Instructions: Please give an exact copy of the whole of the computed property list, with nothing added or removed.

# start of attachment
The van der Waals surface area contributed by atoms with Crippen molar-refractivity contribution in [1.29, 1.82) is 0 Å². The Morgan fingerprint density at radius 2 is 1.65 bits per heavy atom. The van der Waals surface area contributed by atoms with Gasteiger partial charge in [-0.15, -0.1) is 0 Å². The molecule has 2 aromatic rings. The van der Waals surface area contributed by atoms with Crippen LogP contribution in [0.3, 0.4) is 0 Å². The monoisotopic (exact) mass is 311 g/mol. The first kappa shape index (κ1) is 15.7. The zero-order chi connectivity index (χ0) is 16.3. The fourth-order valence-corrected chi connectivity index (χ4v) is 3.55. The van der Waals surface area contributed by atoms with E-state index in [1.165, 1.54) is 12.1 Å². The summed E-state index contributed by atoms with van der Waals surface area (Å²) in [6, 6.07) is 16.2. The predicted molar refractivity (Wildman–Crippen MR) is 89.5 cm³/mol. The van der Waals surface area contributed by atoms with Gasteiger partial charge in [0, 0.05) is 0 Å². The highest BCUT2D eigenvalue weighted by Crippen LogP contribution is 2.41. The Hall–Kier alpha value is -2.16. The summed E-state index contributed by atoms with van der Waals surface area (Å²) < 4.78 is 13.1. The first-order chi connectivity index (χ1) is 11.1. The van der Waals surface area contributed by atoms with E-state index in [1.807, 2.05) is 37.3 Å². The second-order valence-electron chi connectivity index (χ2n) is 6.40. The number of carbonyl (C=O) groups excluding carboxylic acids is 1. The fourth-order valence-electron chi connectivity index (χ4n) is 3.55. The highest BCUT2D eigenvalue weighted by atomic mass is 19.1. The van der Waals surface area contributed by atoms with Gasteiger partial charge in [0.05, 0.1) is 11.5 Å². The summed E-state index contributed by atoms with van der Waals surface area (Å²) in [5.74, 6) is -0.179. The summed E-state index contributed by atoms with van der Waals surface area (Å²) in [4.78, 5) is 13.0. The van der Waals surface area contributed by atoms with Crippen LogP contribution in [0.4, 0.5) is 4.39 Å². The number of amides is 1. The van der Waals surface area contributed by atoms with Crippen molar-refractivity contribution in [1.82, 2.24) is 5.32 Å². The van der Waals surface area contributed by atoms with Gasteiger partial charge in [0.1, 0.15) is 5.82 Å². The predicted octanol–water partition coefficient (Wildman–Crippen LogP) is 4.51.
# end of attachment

The van der Waals surface area contributed by atoms with Crippen molar-refractivity contribution in [1.29, 1.82) is 0 Å². The Morgan fingerprint density at radius 2 is 1.65 bits per heavy atom. The van der Waals surface area contributed by atoms with Gasteiger partial charge in [-0.15, -0.1) is 0 Å². The molecule has 2 aromatic rings. The van der Waals surface area contributed by atoms with Crippen LogP contribution in [0.3, 0.4) is 0 Å². The monoisotopic (exact) mass is 311 g/mol. The first kappa shape index (κ1) is 15.7. The zero-order chi connectivity index (χ0) is 16.3. The fourth-order valence-corrected chi connectivity index (χ4v) is 3.55. The van der Waals surface area contributed by atoms with E-state index in [1.165, 1.54) is 12.1 Å². The summed E-state index contributed by atoms with van der Waals surface area (Å²) in [6, 6.07) is 16.2. The predicted molar refractivity (Wildman–Crippen MR) is 89.5 cm³/mol. The van der Waals surface area contributed by atoms with Gasteiger partial charge in [0, 0.05) is 0 Å². The highest BCUT2D eigenvalue weighted by Crippen LogP contribution is 2.41. The Hall–Kier alpha value is -2.16. The summed E-state index contributed by atoms with van der Waals surface area (Å²) < 4.78 is 13.1. The first-order chi connectivity index (χ1) is 11.1. The van der Waals surface area contributed by atoms with E-state index in [1.807, 2.05) is 37.3 Å². The second-order valence-electron chi connectivity index (χ2n) is 6.40. The number of carbonyl (C=O) groups excluding carboxylic acids is 1. The fourth-order valence-electron chi connectivity index (χ4n) is 3.55. The highest BCUT2D eigenvalue weighted by atomic mass is 19.1. The van der Waals surface area contributed by atoms with Gasteiger partial charge in [0.05, 0.1) is 11.5 Å². The summed E-state index contributed by atoms with van der Waals surface area (Å²) in [5.74, 6) is -0.179. The summed E-state index contributed by atoms with van der Waals surface area (Å²) in [4.78, 5) is 13.0. The van der Waals surface area contributed by atoms with Crippen LogP contribution in [0.4, 0.5) is 4.39 Å². The number of amides is 1. The van der Waals surface area contributed by atoms with Crippen molar-refractivity contribution in [1.82, 2.24) is 5.32 Å². The van der Waals surface area contributed by atoms with Gasteiger partial charge in [0.1, 0.15) is 5.82 Å². The predicted octanol–water partition coefficient (Wildman–Crippen LogP) is 4.51.